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Question About Strange 'C' Code Syntax ( Well strange to me anyway )

Discussion in 'Embedded' started by Harvey Twyman, Oct 23, 2003.

  1. Harvey Twyman

    Dave Hansen Guest

    Um, no. Fron n869 6.8.4.1 (The if statement) paragraph 2 (semantics)

    In both forms, the first substatement is executed if the expression
    compares unequal to 0. In the else form, the second substatement
    is executed if the expression compares equal to 0.

    There is no typecasting. Until C99, there is no boolean type. Even
    in C99, values of type _Bool are promoted (to int in most cases)
    before any operators can be applied. E.g., given

    _Bool b;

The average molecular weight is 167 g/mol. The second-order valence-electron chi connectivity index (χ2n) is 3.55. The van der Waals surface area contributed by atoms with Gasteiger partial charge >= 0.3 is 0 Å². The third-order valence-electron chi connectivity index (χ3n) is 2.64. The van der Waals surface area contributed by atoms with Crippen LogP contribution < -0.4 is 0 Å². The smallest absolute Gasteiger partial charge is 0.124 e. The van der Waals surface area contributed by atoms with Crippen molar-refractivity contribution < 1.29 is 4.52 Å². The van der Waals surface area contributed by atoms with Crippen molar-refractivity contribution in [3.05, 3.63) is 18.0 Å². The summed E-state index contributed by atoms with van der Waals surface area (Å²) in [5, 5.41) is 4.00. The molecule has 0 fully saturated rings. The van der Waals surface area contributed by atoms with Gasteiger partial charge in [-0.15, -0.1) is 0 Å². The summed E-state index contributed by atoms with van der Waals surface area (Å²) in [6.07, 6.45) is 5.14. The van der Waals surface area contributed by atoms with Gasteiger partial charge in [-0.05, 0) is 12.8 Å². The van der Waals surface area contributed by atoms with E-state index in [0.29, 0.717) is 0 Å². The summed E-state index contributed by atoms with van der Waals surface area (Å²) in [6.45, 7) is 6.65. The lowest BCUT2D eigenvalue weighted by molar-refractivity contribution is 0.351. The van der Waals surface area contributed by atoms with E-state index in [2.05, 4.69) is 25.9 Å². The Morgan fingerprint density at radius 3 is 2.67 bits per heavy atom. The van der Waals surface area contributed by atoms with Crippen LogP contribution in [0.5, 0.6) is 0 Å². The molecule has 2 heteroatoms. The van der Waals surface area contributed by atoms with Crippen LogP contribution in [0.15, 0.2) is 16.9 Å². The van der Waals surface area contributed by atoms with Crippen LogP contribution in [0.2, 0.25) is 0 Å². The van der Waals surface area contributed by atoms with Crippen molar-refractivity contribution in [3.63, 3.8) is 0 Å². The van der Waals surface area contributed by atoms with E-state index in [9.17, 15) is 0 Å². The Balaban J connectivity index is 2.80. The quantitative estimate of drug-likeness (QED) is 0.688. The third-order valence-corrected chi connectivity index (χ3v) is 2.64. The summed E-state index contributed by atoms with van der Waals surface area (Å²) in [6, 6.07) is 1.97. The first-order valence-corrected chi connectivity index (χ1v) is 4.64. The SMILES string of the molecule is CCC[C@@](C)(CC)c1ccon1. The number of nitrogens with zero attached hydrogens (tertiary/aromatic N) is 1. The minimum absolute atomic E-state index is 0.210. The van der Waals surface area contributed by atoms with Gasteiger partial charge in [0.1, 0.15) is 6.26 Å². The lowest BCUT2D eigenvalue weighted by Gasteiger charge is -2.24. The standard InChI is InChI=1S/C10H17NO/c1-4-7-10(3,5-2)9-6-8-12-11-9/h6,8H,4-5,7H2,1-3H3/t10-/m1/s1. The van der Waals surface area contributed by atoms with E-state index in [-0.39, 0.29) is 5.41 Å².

if (b != 0)

    The value of b is first promoted to int (by the usual arithmetic
    conversions) before being compared to (the int constant) 0. Even with

    if (b != (_Bool)0)

    The zero is cast to _Bool, which is then promoted to int. In all
    cases, the result of the != operator has type int.

    Regards,

    -=Dave
     
    Dave Hansen, Oct 27, 2003
    #61
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  2. Harvey Twyman

    Morris Dovey Guest

    It's the same in ISO/IEC 9899:1999(E). Thanks!
     
    Morris Dovey, Oct 28, 2003
    #62
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  3. Harvey Twyman

    Neil Bradley Guest

    The issue isn't the # of lines, but the readability and flow. It's *EASY* to
    miss a question mark. It 'aint easy to miss the above even though it's more
    verbose.
    As one who integrates code from 4 different groups around the world (a total
    of 30 engineers), I'll show you quite a few who would completely blow that
    statement.
    Never said it was hard to comprehend. I said it was easy to miss. Burying a
    question mark in the middle of an expression is just a bad idea.

    -->Neil
     
    Neil Bradley, Oct 28, 2003